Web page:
delirium2

Geriatric Neuropsych Emergencies

Delirium in older adults, like other geriatric syndromes such as falls and incontinence, seldom has a single isolated cause but is typically multi-factorial.  Thinking about the interaction of multiple causes for a patient’s condition is contrary to our training as emergency providers, where we are encouraged to search for a single unifying explanation for symptoms. Therefore, it is important to emphasize that, after identifying a potential cause for a patient’s delirium, such as infection, the EM provider is not finished with the assessment but should continue to consider that other causes may also be contributing.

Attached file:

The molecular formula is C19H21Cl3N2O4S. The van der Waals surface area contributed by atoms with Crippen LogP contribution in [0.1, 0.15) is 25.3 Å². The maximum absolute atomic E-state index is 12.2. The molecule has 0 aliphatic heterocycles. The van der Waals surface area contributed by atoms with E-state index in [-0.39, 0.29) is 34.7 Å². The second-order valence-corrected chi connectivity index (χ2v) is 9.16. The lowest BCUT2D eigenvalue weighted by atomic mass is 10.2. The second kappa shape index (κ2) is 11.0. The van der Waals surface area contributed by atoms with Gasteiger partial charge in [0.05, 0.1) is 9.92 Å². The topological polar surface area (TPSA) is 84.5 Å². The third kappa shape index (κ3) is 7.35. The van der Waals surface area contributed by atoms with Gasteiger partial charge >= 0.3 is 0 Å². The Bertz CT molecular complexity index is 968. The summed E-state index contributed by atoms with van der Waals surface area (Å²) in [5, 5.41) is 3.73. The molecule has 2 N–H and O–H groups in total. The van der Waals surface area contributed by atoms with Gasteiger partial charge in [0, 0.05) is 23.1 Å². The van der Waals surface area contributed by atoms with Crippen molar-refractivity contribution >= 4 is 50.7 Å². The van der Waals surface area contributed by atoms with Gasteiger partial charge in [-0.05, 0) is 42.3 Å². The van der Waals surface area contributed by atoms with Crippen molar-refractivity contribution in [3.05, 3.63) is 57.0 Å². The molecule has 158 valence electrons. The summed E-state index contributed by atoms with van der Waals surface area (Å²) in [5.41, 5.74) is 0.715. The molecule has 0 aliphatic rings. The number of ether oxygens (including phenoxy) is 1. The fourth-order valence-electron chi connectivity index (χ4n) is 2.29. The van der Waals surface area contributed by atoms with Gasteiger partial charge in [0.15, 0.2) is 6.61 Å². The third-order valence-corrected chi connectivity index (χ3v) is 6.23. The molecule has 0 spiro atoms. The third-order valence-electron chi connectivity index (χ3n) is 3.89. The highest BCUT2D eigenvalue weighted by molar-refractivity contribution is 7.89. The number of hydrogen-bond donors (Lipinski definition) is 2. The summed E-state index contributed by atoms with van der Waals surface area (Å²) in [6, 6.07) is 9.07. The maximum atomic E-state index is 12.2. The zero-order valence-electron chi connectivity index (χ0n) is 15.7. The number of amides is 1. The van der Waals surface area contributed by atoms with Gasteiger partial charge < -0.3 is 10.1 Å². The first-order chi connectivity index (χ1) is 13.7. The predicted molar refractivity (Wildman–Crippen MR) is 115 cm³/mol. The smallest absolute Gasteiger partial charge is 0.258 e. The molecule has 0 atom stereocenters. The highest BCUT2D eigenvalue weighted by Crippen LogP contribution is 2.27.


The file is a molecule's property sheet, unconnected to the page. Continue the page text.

Many of these potential causes are commonly missed by emergency providers because we are not trained to check for them and because they may not be immediately life-threatening.  Nevertheless, they can be important contributors to delirium, which is a potentially life-endangering syndrome.  

To assist busy EM providers with remembering these additional potential causes that should be assessed, we have developed a mnemonic: A-B-C-D-E-F. 

  • A-Analgesia
  • B-Bladder – urine retention
  • C-Constipation.
  • D-Dehydration.
  • E-Environment.
  • F-Farmacy (medications).

Improving assessment and treatment of these commonly missed contributing causes is a central component of our protoocl.

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